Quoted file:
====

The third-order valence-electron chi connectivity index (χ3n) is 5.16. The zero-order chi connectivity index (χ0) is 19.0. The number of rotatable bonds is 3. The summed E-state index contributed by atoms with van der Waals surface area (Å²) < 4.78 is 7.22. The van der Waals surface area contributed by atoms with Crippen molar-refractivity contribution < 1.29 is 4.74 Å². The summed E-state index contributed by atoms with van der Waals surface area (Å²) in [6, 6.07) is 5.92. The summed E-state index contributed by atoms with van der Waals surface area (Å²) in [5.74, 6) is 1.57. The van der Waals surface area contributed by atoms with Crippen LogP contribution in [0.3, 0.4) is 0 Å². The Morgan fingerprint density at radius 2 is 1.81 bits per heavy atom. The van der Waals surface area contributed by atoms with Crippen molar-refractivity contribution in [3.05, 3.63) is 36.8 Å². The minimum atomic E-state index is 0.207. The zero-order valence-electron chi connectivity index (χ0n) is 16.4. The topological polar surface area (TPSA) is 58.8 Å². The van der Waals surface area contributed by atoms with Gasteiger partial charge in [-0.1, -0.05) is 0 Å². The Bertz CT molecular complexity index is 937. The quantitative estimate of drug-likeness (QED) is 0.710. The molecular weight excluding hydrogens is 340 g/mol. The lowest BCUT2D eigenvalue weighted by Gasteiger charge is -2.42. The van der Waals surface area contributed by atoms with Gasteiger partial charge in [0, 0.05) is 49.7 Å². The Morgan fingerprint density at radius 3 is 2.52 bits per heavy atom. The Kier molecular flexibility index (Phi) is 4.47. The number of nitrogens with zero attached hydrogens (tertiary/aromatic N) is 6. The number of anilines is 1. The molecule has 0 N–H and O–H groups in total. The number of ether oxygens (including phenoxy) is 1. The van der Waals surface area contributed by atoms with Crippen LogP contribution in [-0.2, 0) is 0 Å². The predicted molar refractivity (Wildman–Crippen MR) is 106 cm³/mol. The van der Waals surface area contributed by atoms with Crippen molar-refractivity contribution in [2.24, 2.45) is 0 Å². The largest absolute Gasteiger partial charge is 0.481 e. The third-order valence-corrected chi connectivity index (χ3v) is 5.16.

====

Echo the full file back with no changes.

The third-order valence-electron chi connectivity index (χ3n) is 5.16. The zero-order chi connectivity index (χ0) is 19.0. The number of rotatable bonds is 3. The summed E-state index contributed by atoms with van der Waals surface area (Å²) < 4.78 is 7.22. The van der Waals surface area contributed by atoms with Crippen molar-refractivity contribution < 1.29 is 4.74 Å². The summed E-state index contributed by atoms with van der Waals surface area (Å²) in [6, 6.07) is 5.92. The summed E-state index contributed by atoms with van der Waals surface area (Å²) in [5.74, 6) is 1.57. The van der Waals surface area contributed by atoms with Crippen LogP contribution in [0.3, 0.4) is 0 Å². The Morgan fingerprint density at radius 2 is 1.81 bits per heavy atom. The van der Waals surface area contributed by atoms with Crippen molar-refractivity contribution in [3.05, 3.63) is 36.8 Å². The minimum atomic E-state index is 0.207. The zero-order valence-electron chi connectivity index (χ0n) is 16.4. The topological polar surface area (TPSA) is 58.8 Å². The van der Waals surface area contributed by atoms with Gasteiger partial charge in [-0.1, -0.05) is 0 Å². The Bertz CT molecular complexity index is 937. The quantitative estimate of drug-likeness (QED) is 0.710. The molecular weight excluding hydrogens is 340 g/mol. The lowest BCUT2D eigenvalue weighted by Gasteiger charge is -2.42. The van der Waals surface area contributed by atoms with Gasteiger partial charge in [0, 0.05) is 49.7 Å². The Morgan fingerprint density at radius 3 is 2.52 bits per heavy atom. The Kier molecular flexibility index (Phi) is 4.47. The number of nitrogens with zero attached hydrogens (tertiary/aromatic N) is 6. The number of anilines is 1. The molecule has 0 N–H and O–H groups in total. The number of ether oxygens (including phenoxy) is 1. The van der Waals surface area contributed by atoms with Crippen LogP contribution in [-0.2, 0) is 0 Å². The predicted molar refractivity (Wildman–Crippen MR) is 106 cm³/mol. The van der Waals surface area contributed by atoms with Crippen molar-refractivity contribution in [2.24, 2.45) is 0 Å². The largest absolute Gasteiger partial charge is 0.481 e. The third-order valence-corrected chi connectivity index (χ3v) is 5.16.